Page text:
4 Figure 2. A three week summary of network data. The tall, worm-like structures indicate regular network connections. The flat horizontal structures indicate intruder ports scans. 3.2 Fuzzy Input Value Generation Once the NDP completes the data mining phase, it produces fuzzy sets based on past input data. FIRE uses the historical data for each data element being monitored to calculate ranges over the input space. All of the individual data feeds are evaluated in terms of three fuzzy characteristics: COUNT, UNIQUENESS, and VARIANCE. We produce fuzzy set distributions for each of these quantities using historical data. As the data changes over time, we expect to see the input ranges of the fuzzy sets adapt accordingly. In order to be consistent among all NDPs, it is easier if the input space for each data element can be defined with the same number of fuzzy sets. We have arbitrarily chosen five fuzzy sets for each data element: LOW, MEDIUM-LOW, MEDIUM, MEDIUM-HIGH, and HIGH. By standardizing the number of sets, we can apply the same fuzzy rules against the data from each NDP, regardless of the differences in the local input domain. Figure 3 shows the fuzzy input sets for three types of input domains: COUNT, UNIQUENESS, and VARIANCE. With network data, it is frequently the case that a particular data element may remain zero for a long period of time. For instance, a host on a switched network may observe no Telnet traffic for months at a time. In order to accommodate these situations, the fuzzy input sets are initially established with the LOW set covering zero in the input domain, with all other sets overlapping where the input is greater than one. This causes the MEDIUM-LOW to HIGH inputs to fire whenever any non-zero observations are made in the input data. Figure 3. A typical fuzzy input set. All input domains are normalized to the same input range.

5 3.3 Fuzzy Rules With the fuzzy input sets defined, the security administrator can then construct the rules of the fuzzy system. Fuzzy rules are written using common sense experiences by the security administrator. The rules designer seeks to define rules that cover as much of the input space as possible Using tools such as the Matlab Fuzzy Toolbox, the designer can check the input rule space to ensure that the fuzzy rules cover the input space and that all output responses are defined. 3.4 FIRE Scenarios We can best understand how the fuzzy rules are used by looking at some standard attack scenarios and developing some candidate rule sets for each scenario. Scenario 1: An Attacker Performing A Stealthy Network Scan In a common intrusion scenario, an attacker conducts a stealthy port scan of a network, sending packets to several well-known ports (ftp, telnet, http, etc.) looking for systems that might be running those services. The presence of those services on a system gives a hint as to what vulnerabilities the attacker might try to exploit to penetrate the system. Additionally, the attacker may use scanners that can accurately identify the operating system on the target machine by examining the response of the TCP stack to carefully crafted TCP control messages. Knowledge of the services running and the host operating system is extremely valuable to the attacker because it helps to narrow the types of vulnerabilities the attacker can exploit on the systems. Port and operating system detection scanning may be a strong indicator that a more serious attack may be occurring in the future. Below are some fuzzy rules we might construct for detecting a port scan: Fuzzy Rules for Detecting a Port Scan Rule 1,) &2817 RI 6'3V /2: $1' 81,48(1(66 RI 6'3V2EVHUYHG 0(',80 7+(1 3RUW6FDQµ 0(',80/2: Rule 2,)&2817RI6'3V 0(',80$1'81,48(1(66 RI6'3V2EVHUYHG /2: 7+(1 3RUW6FDQµ /2: Rule 3,) &2817 RI 6'3V 0(',80 $1'81,48(1(66 RI6'3V2EVHUYHG +,*+ 7+(1 3RUW6FDQµ 0(',80/2: Rule 4,) &2817 RI 6'3V 0(',80 $1'81,48(1(66 RI6'3V2EVHUYHG +,*+ 7+(1 3RUW6FDQµ +,*+ Rule 5,) &2817 RI 6'3V +,*+ $1' 81,48(1(66 RI 6'3V2EVHUYHG 0(',80 7+(1 3RUW6FDQµ 0(',80+,*+ We can also develop rules for very specific intrusion scenarios, provided we have fine enough detail in the elements we are gathering. The following rule might be included in a rule set for detecting suspicious connections to a DNS server:,) &2817 RI )RUHLJQ+RVWV +,*+ $1' 81,48(1(66RI'166'3V2EVHUYHG +,*+ 7+(1 '166FDQµ +,*+ 4 Results Initial FIRE tests were performed on production local area networks in the College of Engineering at Iowa State University. NDCs were installed on both switched and unswitched network segments. Because computers on which to deploy the NDCs and NDPs were scarce, an NDC ran on the same computer as an NDP. The FIRE systems were connected to networks that were not protected from traffic outside the local network domain by using a firewall or other perimeter defense system. The initial test phase collected data for three weeks. It was not necessary to simulate intruder attacks on the network since actual intrusion attempts occurred almost daily. Using the fuzzy rules defined in Section 3.3, FIRE was able to detect nine distinct TCP port scans and four separate ICMP (ping) scans of hosts on the network by potentially malicious attackers from outside the local network domain. Additionally, it was able to detect nonmalicious port scans launched against the system from the local domain. The system also triggered HIGH alerts when seldom seen types of network traffic were observed, in agreement with the Fuzzy Rules used. 4.1 Future Work We plan to refine our methods for generating the input ranges of the fuzzy input sets. We believe that it will be possible to detect a greater diversity of intrusions if we can derive fuzzy rules using other input domains besides network data. We also plan to expand the scope of data feeds to add host-based anomaly detection. In particular, we plan to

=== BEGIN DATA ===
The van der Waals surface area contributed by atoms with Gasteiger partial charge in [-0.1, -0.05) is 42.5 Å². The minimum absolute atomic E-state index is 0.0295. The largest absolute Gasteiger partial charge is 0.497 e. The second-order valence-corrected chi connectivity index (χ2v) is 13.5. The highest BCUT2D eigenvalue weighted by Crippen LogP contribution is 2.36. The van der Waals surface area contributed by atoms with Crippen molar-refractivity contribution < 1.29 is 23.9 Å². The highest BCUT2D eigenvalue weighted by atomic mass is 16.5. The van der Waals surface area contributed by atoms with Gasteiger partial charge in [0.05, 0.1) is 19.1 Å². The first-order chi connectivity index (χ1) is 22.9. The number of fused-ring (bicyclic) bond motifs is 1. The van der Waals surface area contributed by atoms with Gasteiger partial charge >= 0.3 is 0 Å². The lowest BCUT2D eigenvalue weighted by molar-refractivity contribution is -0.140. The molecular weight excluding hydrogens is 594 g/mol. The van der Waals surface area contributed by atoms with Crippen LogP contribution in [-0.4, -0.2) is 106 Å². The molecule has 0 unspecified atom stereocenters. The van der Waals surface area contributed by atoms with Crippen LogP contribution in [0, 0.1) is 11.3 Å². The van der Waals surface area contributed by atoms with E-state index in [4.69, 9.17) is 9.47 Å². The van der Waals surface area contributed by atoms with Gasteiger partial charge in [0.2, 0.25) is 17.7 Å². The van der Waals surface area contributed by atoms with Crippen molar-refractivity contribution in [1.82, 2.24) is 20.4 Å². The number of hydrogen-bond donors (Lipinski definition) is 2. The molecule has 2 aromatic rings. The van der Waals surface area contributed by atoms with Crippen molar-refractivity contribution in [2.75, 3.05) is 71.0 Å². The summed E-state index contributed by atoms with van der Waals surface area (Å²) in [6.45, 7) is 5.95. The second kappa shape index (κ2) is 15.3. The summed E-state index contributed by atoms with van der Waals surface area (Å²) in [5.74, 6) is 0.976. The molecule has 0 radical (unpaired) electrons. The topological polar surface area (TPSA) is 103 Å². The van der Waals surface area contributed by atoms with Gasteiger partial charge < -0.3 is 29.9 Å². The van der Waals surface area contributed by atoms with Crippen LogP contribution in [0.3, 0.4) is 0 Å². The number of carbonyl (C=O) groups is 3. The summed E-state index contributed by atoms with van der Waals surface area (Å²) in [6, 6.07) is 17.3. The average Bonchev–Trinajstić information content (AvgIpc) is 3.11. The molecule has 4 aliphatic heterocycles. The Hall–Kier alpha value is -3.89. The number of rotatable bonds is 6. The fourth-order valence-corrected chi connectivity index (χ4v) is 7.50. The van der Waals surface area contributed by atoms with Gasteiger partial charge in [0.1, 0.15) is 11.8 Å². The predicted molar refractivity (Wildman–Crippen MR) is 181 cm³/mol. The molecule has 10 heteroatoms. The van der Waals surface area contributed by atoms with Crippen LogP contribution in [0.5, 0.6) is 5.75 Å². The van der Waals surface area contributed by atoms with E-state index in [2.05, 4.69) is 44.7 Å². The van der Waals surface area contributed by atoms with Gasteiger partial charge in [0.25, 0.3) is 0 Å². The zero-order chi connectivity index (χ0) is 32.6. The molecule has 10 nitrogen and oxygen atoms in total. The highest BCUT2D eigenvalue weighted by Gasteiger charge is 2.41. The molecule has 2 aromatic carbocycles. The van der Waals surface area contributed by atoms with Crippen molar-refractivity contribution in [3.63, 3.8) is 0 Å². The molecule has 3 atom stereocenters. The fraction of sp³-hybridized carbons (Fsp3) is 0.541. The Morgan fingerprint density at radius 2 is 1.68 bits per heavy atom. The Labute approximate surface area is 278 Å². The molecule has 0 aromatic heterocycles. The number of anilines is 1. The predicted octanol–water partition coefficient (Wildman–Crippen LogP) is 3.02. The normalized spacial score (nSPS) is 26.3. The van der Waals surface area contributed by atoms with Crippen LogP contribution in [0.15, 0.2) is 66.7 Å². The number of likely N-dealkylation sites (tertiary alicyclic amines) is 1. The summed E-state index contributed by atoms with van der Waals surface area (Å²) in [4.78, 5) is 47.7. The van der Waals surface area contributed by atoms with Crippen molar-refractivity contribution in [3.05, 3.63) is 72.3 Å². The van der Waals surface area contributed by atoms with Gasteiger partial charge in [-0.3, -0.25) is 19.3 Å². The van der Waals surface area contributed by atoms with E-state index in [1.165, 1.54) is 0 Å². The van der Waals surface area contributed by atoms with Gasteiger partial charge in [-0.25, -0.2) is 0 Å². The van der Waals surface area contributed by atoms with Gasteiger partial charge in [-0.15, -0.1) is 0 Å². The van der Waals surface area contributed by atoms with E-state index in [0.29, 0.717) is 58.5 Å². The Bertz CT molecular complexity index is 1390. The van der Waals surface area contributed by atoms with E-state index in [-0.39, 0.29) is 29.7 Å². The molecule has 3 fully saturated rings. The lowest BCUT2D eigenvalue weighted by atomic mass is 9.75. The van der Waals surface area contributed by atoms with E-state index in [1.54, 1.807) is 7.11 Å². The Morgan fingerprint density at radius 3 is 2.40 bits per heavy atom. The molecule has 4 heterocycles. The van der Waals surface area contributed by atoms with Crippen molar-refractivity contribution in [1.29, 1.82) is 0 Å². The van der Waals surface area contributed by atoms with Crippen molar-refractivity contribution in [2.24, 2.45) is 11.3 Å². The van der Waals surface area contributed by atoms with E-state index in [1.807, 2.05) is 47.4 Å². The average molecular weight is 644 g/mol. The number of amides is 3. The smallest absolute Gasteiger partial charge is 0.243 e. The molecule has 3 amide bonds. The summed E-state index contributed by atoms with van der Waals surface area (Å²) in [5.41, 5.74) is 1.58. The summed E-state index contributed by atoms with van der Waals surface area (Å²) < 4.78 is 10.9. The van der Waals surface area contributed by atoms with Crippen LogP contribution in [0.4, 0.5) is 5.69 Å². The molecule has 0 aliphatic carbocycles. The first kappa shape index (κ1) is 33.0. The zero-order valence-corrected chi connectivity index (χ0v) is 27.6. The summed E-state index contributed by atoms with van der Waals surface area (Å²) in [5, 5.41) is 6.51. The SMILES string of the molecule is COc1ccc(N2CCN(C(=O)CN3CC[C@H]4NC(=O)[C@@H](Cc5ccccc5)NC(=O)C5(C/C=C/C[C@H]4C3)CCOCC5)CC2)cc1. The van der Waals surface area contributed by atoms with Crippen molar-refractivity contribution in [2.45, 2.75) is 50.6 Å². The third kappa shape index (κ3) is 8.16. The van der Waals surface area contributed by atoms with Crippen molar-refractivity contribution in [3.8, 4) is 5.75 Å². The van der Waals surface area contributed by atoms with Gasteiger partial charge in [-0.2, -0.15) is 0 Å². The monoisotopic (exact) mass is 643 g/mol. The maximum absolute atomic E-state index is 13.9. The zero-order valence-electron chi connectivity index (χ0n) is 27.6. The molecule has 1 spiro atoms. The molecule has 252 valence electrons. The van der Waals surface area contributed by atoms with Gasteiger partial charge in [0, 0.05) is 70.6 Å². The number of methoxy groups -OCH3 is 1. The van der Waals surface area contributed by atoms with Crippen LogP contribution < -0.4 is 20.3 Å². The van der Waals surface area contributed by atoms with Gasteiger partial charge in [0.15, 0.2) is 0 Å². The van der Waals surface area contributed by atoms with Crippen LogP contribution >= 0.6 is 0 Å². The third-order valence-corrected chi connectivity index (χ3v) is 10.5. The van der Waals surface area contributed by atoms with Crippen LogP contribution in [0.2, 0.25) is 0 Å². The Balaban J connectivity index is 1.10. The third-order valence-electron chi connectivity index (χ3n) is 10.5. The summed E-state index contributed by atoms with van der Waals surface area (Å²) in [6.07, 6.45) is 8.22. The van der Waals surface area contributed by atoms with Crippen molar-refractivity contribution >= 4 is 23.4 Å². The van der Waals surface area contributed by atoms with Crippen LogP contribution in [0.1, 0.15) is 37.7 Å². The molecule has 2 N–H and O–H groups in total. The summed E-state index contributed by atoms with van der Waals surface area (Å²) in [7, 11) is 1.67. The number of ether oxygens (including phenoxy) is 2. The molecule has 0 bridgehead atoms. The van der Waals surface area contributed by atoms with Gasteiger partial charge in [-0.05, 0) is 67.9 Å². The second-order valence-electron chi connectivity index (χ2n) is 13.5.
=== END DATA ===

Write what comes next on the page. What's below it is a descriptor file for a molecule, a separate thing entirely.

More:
6 provide analysis of login information, , and web server activity. The data-mining techniques developed for network data should extend easily to host-based log files. 5 Conclusions By carefully selecting specific features in the raw input data, we can create fuzzy input parameters that provide strong indications of anomalous activity on a network. Additionally, we have shown that it is possible to perform data mining in close temporal proximity to the data collection activity, without incurring a computational burden on the fuzzy input set generation process. Fuzzy rules allow us to easily construct if-then rules that reflect common ways of describing security attacks. The types of attacks that can be described may be of a general nature or very specific, depending on the granularity of the data feeds used in the rules. When combined with data mining of input data to reduce the size of the input data sets and to select features that highlight anomalies, fuzzy logic can be an effective means of defining network attacks. References 1. Consensus Roadmap for Defeating Distributed Denial of Service Attacks, Global Incident Analysis Center Special Notice SANS Institute, 2. Leo Wenke, Salvatore J. Stolfo. Data mining framework for building intrusion detection models. Proceeding of the IEEE Computer Society Symposium on Research in Security and Privacy, May 9-May IEEE Computer Society, p , Kwok-Yan Lam, Lucas Hui. Data reduction method for intrusion detection. Journal of Systems and Software, p , Apr M. Esmali, R. Safavi-Naini, J. Pieprzyk. Computer intrusion detection and incomplete information. Journal of Science and Technology, p Spring-Summer 1996.